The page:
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Discussion in 'Current Events' started by edesignuk, Jun 9, 2008.
Should have gone with Intel Inside, and put Intel stickers all over the machine.
What! That's it? My homebuilt beowulf cluster has more than that.
Cell is somewhat sorta-kinda based on PPC isn't it? Interesting that they chose two fairly different architectures for one unit.
Crazy! I never see one of these things and walk away unimpressed.
A few years back I had an opportunity to tour the SGI super computing lab on the WAM!NET campus during a regional Unigraphics user group conference. If I remember correctly, SGI's biggest iron at the time, had 32Gb/sec input/output.
I wonder about the complete specs of IBM's newest beast. Imagine where we will be in ten years. Yikes. Holodeck, here we come.
but it STILL doesn't hold all the p0rn on the internet. =p
Maybe in 100 years iPhones will be able to compute the meaning of life...
could they get one of these inside a powerbook?
My thoughts exactly, a Supercomputer using both PowerPC and x86? Quite the machine though!
I bet if it had 1GB per core, it could come close.
I think you grossly underestimate the pornage of the interwebs, young one
I wonder what kind of frame rates that gets in Quake?
They tried. But we all know that IBM can't get its processors to run cool enough, and that's why we don't have 100,000 Cell processors inside a PowerBook. I mean, I'm glad Apple switched from IBM--if you can't even do that, what's the point of even existing?
thats just insanity. i hope its put to good use. like finding the answer to the universe, life, and everything.
For some perspective...
Processing power of the human brain.
Estimates range from 100 teraflops to 100 petaflops (so 100 to 10,000 times the processing power of this computer). However, the complexity of human circuits and the diversity of the circuit modalities (the various types of transmitters, morphologies of the neurons, levels of insulation, spatial oragnization, etc.) suggest to me that even if we are getting kind of close to the process/second abilities of the human brain, we are far, far away from its actual functional power.
Oh yeah, and it does all this with 20 watts.
It'll be interesting to see if, beyond extending to the nth power the computational muscle of our computers, we find ways to mimic the brain a little more...Perhaps by increasing the diversity of the processes on these chips in ways that resemble neural circuits, we might be able to extract more complex functions with less of an increase in power consumption.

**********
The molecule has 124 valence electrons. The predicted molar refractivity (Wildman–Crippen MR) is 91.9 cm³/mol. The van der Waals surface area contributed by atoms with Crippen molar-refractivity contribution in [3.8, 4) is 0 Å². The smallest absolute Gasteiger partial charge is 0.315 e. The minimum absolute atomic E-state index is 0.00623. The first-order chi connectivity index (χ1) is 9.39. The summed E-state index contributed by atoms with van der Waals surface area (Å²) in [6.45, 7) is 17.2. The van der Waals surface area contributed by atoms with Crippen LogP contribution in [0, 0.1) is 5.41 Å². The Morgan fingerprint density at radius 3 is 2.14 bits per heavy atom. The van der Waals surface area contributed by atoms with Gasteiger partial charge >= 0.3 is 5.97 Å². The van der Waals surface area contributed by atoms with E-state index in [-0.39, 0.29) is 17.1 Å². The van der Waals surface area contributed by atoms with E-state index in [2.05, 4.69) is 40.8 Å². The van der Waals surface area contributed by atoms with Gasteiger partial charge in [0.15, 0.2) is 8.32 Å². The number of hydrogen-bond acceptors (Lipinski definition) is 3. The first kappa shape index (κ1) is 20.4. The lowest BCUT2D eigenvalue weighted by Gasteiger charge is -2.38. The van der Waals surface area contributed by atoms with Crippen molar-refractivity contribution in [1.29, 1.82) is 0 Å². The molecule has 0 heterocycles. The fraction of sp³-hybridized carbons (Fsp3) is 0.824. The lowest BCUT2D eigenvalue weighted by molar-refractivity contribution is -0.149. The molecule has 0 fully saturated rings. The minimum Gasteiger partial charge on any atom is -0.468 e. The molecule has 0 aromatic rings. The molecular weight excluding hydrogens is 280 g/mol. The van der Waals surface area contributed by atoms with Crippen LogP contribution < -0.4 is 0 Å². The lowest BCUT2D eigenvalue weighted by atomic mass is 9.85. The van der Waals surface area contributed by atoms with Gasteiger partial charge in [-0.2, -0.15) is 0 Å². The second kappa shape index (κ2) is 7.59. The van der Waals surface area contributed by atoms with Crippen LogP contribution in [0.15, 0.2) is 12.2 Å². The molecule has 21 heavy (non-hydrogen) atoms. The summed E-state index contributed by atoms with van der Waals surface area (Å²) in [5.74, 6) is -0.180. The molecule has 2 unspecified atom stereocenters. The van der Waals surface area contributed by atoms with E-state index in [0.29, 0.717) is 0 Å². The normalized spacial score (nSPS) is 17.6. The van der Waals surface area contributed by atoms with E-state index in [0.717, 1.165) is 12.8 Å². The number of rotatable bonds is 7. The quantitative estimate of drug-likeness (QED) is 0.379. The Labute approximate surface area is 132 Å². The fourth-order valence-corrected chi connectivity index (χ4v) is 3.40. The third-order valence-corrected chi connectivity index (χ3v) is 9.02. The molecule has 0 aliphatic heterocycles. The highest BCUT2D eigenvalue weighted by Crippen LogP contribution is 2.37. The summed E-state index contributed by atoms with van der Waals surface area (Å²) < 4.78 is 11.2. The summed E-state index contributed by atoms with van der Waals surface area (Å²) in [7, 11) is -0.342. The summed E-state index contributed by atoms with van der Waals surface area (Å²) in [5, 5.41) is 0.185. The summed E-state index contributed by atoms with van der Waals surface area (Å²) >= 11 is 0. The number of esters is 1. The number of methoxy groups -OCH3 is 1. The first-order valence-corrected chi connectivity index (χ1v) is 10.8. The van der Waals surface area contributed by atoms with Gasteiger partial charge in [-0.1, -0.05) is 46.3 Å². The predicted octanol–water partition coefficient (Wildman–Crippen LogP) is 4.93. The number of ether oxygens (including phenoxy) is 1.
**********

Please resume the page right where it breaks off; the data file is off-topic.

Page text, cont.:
thanks for that. thats amazing what our brains are capable of. but we don't want machines to mimic the human brain. for then it will be the beginning of the robot age, where we must submit to our mechanical overlords.
is there any estimated processing power between different species? or are all living creatures pretty much processing at the same speed/power etc. that makes me wonder about this 'consciousness' thing....
The article said it's ONLY for military use. I guess that means they'll use it for nuclear simulations or balancing the budget or playing chess.
Yeah, supercomputers like playing "a nice game of chess."
Will no one photochop a Mac sticker on that beast??
Very interesting read themadchemist, thank you for sharing that information with us.
The human brain is extremely energy efficient if it is capable of that amount of processing power and only consuming a mere 20 watts of energy!
I found this photo in the elevator! Somebody must have dropped it.
It's inside an envelope labeled "Secret Photo of the new PowerBook G5 (Code Name: Meep Meep)".
I imagine that there are considerable differences, though I don't know whether this has been explored (all of this is a bit outside my field). But the difficulty in comparison probably relates to the fact that in addition to differences in sheer processing capability, there are probably tough-to-quantify differences in the number of interconnections, the kinds of neurons, and the circuits that exist for special types of processing. In a way, you might liken this (I think, now we're going way outside my field) to the instruction sets on a processor that help it gain efficiency in particular functions. Scaling up doesn't uniformly increase performance, but can do so in targeted ways. And increased executions/second don't necessarily translate linearly into a given desired output.
Great find Consultant, I always knew that it was only a matter of time for the PowerBook G5 to make its debut!